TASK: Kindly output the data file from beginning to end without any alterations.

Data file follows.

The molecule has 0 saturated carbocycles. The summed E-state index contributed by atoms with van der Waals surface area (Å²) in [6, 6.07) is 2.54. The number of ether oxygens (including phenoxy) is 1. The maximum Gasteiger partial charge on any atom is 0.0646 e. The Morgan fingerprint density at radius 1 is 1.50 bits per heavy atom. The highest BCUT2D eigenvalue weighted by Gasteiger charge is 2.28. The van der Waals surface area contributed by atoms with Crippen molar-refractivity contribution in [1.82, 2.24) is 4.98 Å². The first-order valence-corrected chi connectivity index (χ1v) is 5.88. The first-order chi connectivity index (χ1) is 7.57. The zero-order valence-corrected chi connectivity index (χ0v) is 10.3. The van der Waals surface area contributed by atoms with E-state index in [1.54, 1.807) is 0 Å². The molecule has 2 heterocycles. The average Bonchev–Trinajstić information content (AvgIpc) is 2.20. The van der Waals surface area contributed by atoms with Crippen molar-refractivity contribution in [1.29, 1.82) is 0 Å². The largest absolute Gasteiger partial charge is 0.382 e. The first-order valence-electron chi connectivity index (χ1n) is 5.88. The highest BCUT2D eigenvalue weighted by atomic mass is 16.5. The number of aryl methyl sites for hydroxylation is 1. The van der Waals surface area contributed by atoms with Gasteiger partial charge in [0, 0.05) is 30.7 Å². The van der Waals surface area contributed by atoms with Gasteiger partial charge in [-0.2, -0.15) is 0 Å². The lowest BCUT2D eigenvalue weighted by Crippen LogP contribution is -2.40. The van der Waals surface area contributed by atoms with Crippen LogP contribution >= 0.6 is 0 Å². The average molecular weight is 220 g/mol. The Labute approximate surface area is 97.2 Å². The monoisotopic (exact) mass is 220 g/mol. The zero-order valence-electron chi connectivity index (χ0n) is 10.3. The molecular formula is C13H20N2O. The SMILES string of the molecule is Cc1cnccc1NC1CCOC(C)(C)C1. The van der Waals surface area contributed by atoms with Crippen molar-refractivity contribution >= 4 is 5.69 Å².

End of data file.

The molecule has 0 saturated carbocycles. The summed E-state index contributed by atoms with van der Waals surface area (Å²) in [6, 6.07) is 2.54. The number of ether oxygens (including phenoxy) is 1. The maximum Gasteiger partial charge on any atom is 0.0646 e. The Morgan fingerprint density at radius 1 is 1.50 bits per heavy atom. The highest BCUT2D eigenvalue weighted by Gasteiger charge is 2.28. The van der Waals surface area contributed by atoms with Crippen molar-refractivity contribution in [1.82, 2.24) is 4.98 Å². The first-order valence-corrected chi connectivity index (χ1v) is 5.88. The first-order chi connectivity index (χ1) is 7.57. The zero-order valence-corrected chi connectivity index (χ0v) is 10.3. The van der Waals surface area contributed by atoms with E-state index in [1.54, 1.807) is 0 Å². The molecule has 2 heterocycles. The average Bonchev–Trinajstić information content (AvgIpc) is 2.20. The van der Waals surface area contributed by atoms with Crippen molar-refractivity contribution in [1.29, 1.82) is 0 Å². The largest absolute Gasteiger partial charge is 0.382 e. The first-order valence-electron chi connectivity index (χ1n) is 5.88. The highest BCUT2D eigenvalue weighted by atomic mass is 16.5. The number of aryl methyl sites for hydroxylation is 1. The van der Waals surface area contributed by atoms with Gasteiger partial charge in [0, 0.05) is 30.7 Å². The van der Waals surface area contributed by atoms with Gasteiger partial charge in [-0.2, -0.15) is 0 Å². The lowest BCUT2D eigenvalue weighted by Crippen LogP contribution is -2.40. The van der Waals surface area contributed by atoms with Crippen LogP contribution >= 0.6 is 0 Å². The average molecular weight is 220 g/mol. The Labute approximate surface area is 97.2 Å². The monoisotopic (exact) mass is 220 g/mol. The zero-order valence-electron chi connectivity index (χ0n) is 10.3. The molecular formula is C13H20N2O. The SMILES string of the molecule is Cc1cnccc1NC1CCOC(C)(C)C1. The van der Waals surface area contributed by atoms with Crippen molar-refractivity contribution >= 4 is 5.69 Å².